Sexual Orientation and Discrimination in Goods & Services
A person completing the questionnaire has to describe the situation in which
s/he experienced discrimination and the way in which s/he believes discrimination
took place. S/he should not, at this stage, be using the questionnaire to
set out her/his case in detail but as an opportunity to obtain information
from the respondent. S/he can also use the questionnaire to ask any questions
which s/he thinks may be useful in giving an overall picture of the situation.
A copy of the questionnaire questions can be found on pages 19and 20 at http://www.opsi.gov.uk/si/si2007/pdf/uksi_20071263_en.pdf
After completing her/his section of the questionnaire, the complainant should
make a copy for her/himself and send the whole questionnaire to the respondent.
S/he can deliver it by hand or by post. If s/he sends it by post, s/he should
send it recorded delivery.
Time limit for respondent to reply to the questionnaire
The respondent has eight weeks to reply to the questionnaire. If the respondent
does not reply within this time limit, or does reply but replies evasively
or vaguely to the questions asked, then if the case goes to court, the court
can interpret this unfavourably for the respondent. This may then be reflected
in the way it decides the case and in how much compensation it awards to the
claimant. There are some exceptions when the respondent is not expected to
reply to the questionnaire.
There is a standard form on which the respondent can reply, although s/he
does not have to use it and could, for example, set her/his answers out in
a letter instead. Can information from the questionnaire and response to it
be used as evidence in court
The questions which the claimant puts and the respondent’s answers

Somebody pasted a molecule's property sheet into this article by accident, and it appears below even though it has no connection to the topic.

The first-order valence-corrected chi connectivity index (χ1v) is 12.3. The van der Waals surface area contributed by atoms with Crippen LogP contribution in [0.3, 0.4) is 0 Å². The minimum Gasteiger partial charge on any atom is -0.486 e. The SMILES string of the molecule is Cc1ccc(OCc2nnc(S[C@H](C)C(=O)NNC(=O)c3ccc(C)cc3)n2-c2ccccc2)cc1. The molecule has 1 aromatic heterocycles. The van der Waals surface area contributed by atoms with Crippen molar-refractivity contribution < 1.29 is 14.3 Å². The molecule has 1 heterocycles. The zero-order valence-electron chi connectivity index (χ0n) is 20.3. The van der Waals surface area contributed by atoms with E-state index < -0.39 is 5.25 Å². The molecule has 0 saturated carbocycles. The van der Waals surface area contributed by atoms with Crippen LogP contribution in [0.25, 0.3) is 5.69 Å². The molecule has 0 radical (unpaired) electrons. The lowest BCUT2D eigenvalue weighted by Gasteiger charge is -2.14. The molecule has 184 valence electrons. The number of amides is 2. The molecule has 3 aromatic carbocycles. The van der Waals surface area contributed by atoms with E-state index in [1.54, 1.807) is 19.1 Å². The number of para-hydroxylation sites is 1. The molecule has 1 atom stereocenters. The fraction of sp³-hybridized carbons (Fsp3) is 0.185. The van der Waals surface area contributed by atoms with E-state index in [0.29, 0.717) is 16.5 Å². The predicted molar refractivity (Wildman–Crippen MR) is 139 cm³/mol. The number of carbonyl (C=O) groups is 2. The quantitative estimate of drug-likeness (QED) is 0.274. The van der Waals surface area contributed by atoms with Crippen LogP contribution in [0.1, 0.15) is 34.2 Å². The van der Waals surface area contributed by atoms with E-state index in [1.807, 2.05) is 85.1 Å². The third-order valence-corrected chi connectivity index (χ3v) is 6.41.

to them, if any, can all be used as evidence in court, provided that the questions
are sent to the respondent within six months of the alleged act of discrimination.
Once the questionnaire is returned
When the respondent has responded to the questionnaire (or if the time limit
is approaching), the claimant should issue a claim form. This will be issued
in the county court or, if the value of the case is more than £15,000,
the High Court
All county courts deal with sexual orientation discrimination cases.
Exceptions when the respondent does not have to reply to the questionnaire
The regulations set out when the respondent does not have to reply to any
questions put by the claimant and if the respondent does not reply, the court
will not draw any inference from her/his failure to respond. The respondent
does not have to reply if s/he can reasonably show that to have replied to
the claimant’s questions at all, or in a different way from the way
in which s/he did reply, the respondent might have:-
- prejudiced criminal proceedings or a criminal investigation
- revealed the reasons for not continuing or not starting criminal proceedings
- compromised national security in some way
These exceptions would normally only be used by the police or goverment bodies
and we would strongly recommend that you sought specialist legal advice in